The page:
For this issue of work from and around gardens, in this time of staying in place, we asked our contributors a bouquet of questions to answer in one sentence: What do you tend? What seeds are you sowing? What would you add to a garden of sentences? What are you growing toward? What garden would you live in for the rest of your life? Their answers are an invitation into every kind of season.
We think you’ll find their sentences, compiled below and on our Instagram page, good company in whatever place you find yourself. We invite you to read them here and to contemplate answers and gardens of your own.
I’m sowing seeds for the life I want, giving so I can live bountifully, writing to leave a legacy; I’m taking leaps of faith because I don’t want to spend the rest of my life wondering what might have happened if I’d chased my dreams, flying without a visible net, stepping out on a tightrope pulled taut by grace—and though I’ve never felt more unsure of anything, I’ve never felt more alive.
—Destiny O. Birdsong
Having the vexed privilege of working from home, I can only move through the rooms of my mind, opening the windows that aren’t frozen shut to let in some air; even before the pandemic, due to immigration status, I couldn’t leave this country, and now my hunger for the world and for life otherwise is ever keener, but I try to remember that even the hardest seasons are still time spent with the world.
To a garden of sentences, I want to add: color and texture, winter interest, sustenance for many, and perfumes of delight.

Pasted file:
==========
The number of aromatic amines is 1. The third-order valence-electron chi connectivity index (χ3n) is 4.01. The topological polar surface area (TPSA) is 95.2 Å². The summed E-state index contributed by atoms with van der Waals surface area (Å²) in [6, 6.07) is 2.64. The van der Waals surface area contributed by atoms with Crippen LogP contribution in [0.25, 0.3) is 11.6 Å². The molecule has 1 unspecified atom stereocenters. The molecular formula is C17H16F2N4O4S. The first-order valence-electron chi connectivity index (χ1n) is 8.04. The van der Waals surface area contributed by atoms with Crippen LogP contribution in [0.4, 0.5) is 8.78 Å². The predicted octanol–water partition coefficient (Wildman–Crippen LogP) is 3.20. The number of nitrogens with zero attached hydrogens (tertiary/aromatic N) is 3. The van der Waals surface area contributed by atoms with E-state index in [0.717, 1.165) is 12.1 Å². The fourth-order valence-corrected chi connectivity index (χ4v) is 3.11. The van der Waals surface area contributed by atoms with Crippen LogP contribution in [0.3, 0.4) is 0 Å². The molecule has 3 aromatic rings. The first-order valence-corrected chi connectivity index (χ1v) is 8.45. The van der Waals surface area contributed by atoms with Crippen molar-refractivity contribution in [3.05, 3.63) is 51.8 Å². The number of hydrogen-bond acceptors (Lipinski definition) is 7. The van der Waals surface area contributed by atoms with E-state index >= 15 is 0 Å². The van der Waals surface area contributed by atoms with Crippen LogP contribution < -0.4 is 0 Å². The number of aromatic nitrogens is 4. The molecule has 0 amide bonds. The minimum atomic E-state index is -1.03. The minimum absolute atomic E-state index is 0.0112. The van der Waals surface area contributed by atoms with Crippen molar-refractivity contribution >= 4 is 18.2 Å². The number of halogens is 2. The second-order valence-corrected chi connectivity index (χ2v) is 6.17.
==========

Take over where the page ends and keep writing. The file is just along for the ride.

—Camille T. Dungy
For now, I am tending to families who have lost their loved ones, whose eyes are filled with heartbreak, who are saying “one more day, one more day”; for now, I am tending to their pain; for now, I am crying with them and asking for strength.
When the world is blanketed in snow, when branches climb like naked arms to shield the windows from light, when leaves change color like your moods, when flowers now blossom now fall, scattering in the icy wind seeds pregnant with yearning, when you are cocooned in the silence of ghosts, then dream of warm rain-drenched nights and the scent of lychees growing wild where the roots are buried deep in the earth like lines on a map.
Right now I’m tending my attention, my ability to notice more precisely at a moment when we’re required to stand still––to look out my window at the same view each evening and to see how the light is a little bit different each time.
What garden would I live in for the rest of my life? Oh, that’s easy: the stanzas of poems.
In my dreams I grow my mother’s garden: gooseberries, spinach, blackcurrants, carrots, the earthen goodness of potatoes, celeriac, parsnip; and at the kitchen window my father with his shotgun, aiming at the rabbit that munches it all, detonations of crimson as my mother’s rhubarb explodes to our childish cries, wondering if the rabbits made it, knowing the rhubarb did not.
With the relationship among goldenrod, galls, wasps, mites, ants, and endosymbiotic fungal networks in mind, not to mention the scientists concluding symbiosis is the default mechanism of the biosphere, I am trying to write and live as if I could fully understand how intertwined I am in the lives of other beings, the bacteria and fungi and food and pollinators and friends and loves and souls whose hearts beat in mine.
In my garden I plant milkweed, parsley, fennel, and dill to honor the caterpillars and butterflies, who understand the true art of resurrection.